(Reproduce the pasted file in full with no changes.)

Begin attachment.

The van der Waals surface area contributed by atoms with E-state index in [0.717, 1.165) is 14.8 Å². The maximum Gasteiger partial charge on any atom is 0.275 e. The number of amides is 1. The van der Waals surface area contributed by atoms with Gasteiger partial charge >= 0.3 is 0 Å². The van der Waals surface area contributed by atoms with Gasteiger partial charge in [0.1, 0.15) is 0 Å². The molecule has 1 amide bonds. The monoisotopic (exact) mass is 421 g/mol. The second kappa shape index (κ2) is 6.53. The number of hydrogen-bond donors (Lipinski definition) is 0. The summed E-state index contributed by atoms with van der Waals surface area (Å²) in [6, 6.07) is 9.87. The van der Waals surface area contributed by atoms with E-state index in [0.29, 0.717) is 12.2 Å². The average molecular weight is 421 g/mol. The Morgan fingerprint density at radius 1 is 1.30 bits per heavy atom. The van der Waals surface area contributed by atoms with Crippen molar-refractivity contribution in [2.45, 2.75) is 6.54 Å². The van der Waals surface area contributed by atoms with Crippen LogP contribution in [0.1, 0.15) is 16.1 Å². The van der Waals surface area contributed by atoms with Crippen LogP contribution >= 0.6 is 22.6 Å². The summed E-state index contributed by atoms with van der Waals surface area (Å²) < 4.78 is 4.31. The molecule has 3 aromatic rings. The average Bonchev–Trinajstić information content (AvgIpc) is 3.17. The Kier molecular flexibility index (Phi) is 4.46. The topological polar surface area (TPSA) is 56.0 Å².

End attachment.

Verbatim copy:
The van der Waals surface area contributed by atoms with E-state index in [0.717, 1.165) is 14.8 Å². The maximum Gasteiger partial charge on any atom is 0.275 e. The number of amides is 1. The van der Waals surface area contributed by atoms with Gasteiger partial charge >= 0.3 is 0 Å². The van der Waals surface area contributed by atoms with Gasteiger partial charge in [0.1, 0.15) is 0 Å². The molecule has 1 amide bonds. The monoisotopic (exact) mass is 421 g/mol. The second kappa shape index (κ2) is 6.53. The number of hydrogen-bond donors (Lipinski definition) is 0. The summed E-state index contributed by atoms with van der Waals surface area (Å²) in [6, 6.07) is 9.87. The van der Waals surface area contributed by atoms with E-state index in [0.29, 0.717) is 12.2 Å². The average molecular weight is 421 g/mol. The Morgan fingerprint density at radius 1 is 1.30 bits per heavy atom. The van der Waals surface area contributed by atoms with Crippen molar-refractivity contribution in [2.45, 2.75) is 6.54 Å². The van der Waals surface area contributed by atoms with Crippen LogP contribution in [0.1, 0.15) is 16.1 Å². The van der Waals surface area contributed by atoms with Crippen LogP contribution >= 0.6 is 22.6 Å². The summed E-state index contributed by atoms with van der Waals surface area (Å²) < 4.78 is 4.31. The molecule has 3 aromatic rings. The average Bonchev–Trinajstić information content (AvgIpc) is 3.17. The Kier molecular flexibility index (Phi) is 4.46. The topological polar surface area (TPSA) is 56.0 Å².